"And I think even when life begins in that horrible situation of rape, that it's something that God intended to happen." Richard Mourdock, defeated GOP candidate for U.S. Senate
Last month, the Indiana Republican became the latest in a growing list of conservatives to trip over women's bodies. He later said he didn't mean it the way it sounded that rape is something God approves of.
Rather, his point was: "life is sacred."
His party agrees. This year, the GOP adopted, again, a platform under which no woman could ever legally have an abortion. Not if she was raped. Not if it was by her own father. Not if the abortion were needed to save her life. Why? Because life is sacred.
I cannot understand anti-abortion arguments that center on the sanctity of life. As a species, we've fairly comprehensively demonstrated that we don't believe in the sanctity of life. The shrugging acceptance of war, famine, epidemic, pain and grinding poverty show us that, whatever we tell ourselves, we've made only the feeblest of efforts to really treat life as sacred. Especially women's lives.
Reports came out this week that a pregnant woman in Ireland died on Oct. 28 after she was denied an abortion that might have saved her life. Savita Halappanavar was 17 weeks pregnant when she showed up at a hospital in Galway complaining of back pain. Doctors determined that she was having a miscarriage and chose to let it run its course.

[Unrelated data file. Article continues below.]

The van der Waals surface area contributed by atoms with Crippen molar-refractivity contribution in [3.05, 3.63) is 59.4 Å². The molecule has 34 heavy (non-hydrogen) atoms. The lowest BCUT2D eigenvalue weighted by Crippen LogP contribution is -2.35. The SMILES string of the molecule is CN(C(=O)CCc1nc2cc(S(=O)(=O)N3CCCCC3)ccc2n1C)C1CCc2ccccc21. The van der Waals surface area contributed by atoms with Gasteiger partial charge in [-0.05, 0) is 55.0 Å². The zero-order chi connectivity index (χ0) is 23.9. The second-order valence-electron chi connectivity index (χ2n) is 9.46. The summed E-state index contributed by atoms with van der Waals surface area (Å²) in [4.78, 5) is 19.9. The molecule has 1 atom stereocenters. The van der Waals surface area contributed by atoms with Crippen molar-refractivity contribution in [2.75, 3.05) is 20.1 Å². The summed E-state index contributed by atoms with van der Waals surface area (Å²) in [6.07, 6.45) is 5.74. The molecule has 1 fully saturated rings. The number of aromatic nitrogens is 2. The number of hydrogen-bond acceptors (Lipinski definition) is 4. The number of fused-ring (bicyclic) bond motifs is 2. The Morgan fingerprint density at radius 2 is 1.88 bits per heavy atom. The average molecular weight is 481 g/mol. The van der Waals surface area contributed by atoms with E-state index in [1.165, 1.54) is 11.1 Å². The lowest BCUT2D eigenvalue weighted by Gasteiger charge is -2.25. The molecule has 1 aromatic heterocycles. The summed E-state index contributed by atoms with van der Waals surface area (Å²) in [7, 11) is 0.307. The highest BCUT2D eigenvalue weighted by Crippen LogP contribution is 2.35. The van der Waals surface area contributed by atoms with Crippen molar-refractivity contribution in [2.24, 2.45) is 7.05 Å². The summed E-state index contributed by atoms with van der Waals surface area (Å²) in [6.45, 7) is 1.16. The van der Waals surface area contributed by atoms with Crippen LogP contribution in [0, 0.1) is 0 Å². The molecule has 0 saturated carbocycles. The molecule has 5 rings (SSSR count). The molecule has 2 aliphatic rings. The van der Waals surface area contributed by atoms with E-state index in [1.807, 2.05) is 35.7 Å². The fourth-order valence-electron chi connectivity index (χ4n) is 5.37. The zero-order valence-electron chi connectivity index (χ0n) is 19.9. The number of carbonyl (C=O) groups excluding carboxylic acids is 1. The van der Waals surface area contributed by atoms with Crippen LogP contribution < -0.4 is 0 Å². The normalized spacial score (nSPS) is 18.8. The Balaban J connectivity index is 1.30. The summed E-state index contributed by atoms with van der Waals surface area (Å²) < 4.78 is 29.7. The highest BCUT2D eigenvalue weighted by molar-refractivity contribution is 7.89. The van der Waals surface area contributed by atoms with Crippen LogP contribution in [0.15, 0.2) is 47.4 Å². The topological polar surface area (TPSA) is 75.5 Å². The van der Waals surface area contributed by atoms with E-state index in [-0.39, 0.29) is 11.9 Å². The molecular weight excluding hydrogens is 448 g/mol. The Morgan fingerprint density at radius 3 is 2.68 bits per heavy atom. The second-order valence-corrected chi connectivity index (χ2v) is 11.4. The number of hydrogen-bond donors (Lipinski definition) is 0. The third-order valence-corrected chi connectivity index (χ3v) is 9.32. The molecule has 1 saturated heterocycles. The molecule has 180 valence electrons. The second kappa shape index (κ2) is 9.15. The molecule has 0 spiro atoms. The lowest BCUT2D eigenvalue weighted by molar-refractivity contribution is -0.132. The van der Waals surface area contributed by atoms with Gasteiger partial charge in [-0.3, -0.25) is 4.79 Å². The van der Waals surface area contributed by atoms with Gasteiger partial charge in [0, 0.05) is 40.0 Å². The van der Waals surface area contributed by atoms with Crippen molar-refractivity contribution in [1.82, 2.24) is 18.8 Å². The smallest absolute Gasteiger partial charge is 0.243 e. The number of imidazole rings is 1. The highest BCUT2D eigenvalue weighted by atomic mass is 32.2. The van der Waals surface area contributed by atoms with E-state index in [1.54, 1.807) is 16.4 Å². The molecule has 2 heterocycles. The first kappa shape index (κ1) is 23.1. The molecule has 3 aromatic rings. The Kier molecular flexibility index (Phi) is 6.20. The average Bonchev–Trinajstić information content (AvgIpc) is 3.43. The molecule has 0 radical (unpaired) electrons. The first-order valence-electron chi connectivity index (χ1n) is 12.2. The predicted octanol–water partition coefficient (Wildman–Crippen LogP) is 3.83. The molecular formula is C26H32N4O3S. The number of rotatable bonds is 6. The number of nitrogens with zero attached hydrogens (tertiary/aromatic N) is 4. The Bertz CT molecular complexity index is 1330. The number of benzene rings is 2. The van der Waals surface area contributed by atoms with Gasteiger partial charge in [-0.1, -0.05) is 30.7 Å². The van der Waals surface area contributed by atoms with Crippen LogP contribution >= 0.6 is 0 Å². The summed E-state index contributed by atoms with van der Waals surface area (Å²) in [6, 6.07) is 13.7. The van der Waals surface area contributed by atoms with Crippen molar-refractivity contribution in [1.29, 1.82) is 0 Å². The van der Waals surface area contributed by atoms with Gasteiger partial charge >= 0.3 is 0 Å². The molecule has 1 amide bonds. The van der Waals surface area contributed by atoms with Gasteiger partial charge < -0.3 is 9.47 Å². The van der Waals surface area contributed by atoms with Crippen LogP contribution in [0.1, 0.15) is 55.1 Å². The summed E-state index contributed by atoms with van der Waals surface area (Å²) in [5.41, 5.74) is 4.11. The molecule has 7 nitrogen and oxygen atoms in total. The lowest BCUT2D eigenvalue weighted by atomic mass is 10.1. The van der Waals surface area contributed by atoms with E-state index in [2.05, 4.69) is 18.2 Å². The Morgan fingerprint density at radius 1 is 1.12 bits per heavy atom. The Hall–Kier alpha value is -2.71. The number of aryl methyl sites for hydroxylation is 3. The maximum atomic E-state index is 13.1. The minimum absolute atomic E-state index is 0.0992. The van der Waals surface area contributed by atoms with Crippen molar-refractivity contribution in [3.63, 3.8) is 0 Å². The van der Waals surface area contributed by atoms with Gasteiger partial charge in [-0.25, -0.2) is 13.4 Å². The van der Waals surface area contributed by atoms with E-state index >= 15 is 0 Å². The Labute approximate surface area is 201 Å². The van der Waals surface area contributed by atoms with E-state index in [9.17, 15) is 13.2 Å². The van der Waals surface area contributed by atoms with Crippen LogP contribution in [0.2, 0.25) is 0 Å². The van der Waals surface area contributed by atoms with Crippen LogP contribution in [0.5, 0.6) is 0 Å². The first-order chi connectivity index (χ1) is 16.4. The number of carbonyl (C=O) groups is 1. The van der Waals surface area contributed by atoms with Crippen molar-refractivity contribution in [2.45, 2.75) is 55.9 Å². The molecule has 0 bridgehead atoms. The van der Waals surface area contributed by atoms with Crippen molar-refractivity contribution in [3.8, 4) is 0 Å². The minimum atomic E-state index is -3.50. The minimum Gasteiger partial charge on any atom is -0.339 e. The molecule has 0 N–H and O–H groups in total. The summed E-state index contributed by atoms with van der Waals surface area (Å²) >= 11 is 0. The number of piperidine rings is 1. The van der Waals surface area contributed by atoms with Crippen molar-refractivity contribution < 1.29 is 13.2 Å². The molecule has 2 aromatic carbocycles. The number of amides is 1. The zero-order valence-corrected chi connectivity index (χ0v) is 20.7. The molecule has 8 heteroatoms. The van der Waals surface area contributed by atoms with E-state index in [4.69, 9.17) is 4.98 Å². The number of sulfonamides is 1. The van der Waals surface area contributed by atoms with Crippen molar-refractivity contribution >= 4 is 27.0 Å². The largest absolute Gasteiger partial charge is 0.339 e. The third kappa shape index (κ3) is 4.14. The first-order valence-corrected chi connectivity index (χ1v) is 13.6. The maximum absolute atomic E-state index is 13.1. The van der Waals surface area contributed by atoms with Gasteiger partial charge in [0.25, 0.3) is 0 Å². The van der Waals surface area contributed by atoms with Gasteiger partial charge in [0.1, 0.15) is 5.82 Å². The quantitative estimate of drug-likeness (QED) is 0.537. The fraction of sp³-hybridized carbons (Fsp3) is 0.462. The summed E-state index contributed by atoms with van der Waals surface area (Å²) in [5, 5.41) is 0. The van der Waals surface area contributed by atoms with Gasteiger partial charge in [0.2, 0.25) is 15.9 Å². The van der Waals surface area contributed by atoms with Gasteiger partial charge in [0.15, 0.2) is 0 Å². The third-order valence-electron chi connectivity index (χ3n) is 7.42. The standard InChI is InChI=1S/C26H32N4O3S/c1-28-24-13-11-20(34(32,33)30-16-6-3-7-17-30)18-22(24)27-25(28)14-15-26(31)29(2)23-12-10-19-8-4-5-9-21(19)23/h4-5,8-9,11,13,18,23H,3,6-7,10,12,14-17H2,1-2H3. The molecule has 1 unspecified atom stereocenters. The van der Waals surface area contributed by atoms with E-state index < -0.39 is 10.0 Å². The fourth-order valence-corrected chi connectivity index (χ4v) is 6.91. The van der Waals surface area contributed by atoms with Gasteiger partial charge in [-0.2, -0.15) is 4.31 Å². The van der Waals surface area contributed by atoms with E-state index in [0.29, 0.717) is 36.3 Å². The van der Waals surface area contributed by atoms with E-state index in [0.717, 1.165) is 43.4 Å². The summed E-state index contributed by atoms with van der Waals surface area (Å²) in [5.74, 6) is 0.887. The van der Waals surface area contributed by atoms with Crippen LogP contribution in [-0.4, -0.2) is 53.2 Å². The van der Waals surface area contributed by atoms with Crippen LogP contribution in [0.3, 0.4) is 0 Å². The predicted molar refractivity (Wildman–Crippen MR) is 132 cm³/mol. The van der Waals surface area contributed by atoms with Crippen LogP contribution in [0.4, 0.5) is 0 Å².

After spending a full day in "severe pain" and understanding that the baby could not be saved, Halappanavar asked for the pregnancy to be terminated. The hospital refused, reportedly telling the couple that "this is a Catholic country" and there was nothing it could do as long a heartbeat could be detected.
"Savita said to her (doctor) that she is not Catholic, she is Hindu, and why impose the law on her?" her husband later said.
It was another two and half days before the heartbeat stopped and the fetus was removed, but by then Halappanavar had developed septicemia and E. coli infections. She spent another four days in intensive care and died a week after entering the hospital.
Abortion is completely illegal in Ireland, but can technically be allowed if, "there is a real and substantial risk to the life (as distinct from the health) of the mother." In other words, it's not enough for the mother to be in pain or at risk of complications. They have to reasonably believe that she will die without it. Now an investigation is underway as to whether the hospital acted properly.
Arguments over these kinds of abortion exemptions were part of a major debate the helped swing several key elections in the U.S. this year.
This "no exceptions" abortion law (which is what the GOP want for this country) prevented this woman from getting the proper procedure, which her husband knows would have save her life.
Mourdock and other conservative anti-abortionists (I refuse to use the term "pro-life" I am pro-life and pro-choice) keep touting the sacredness of life, but they have a narrow definition thereof. To them, life is only sacred until the umbilical cord is cut.
If they truly hold life sacred, they will stop balancing budgets that deny funding to programs that feed hungry children. They won't look the other way when kids do not have access to health care. They won't tolerate easy gun availability that turns playgrounds into war zones.
They won't let children "fall through the cracks" at child welfare agencies.
And they won't ignore that women's lives are sacred too.
Sarah T. Schwab is a Sunday OBSERVER contributor and Fredonia State graduate. Send comments to
or view her Web site at www.SarahTSchwab.com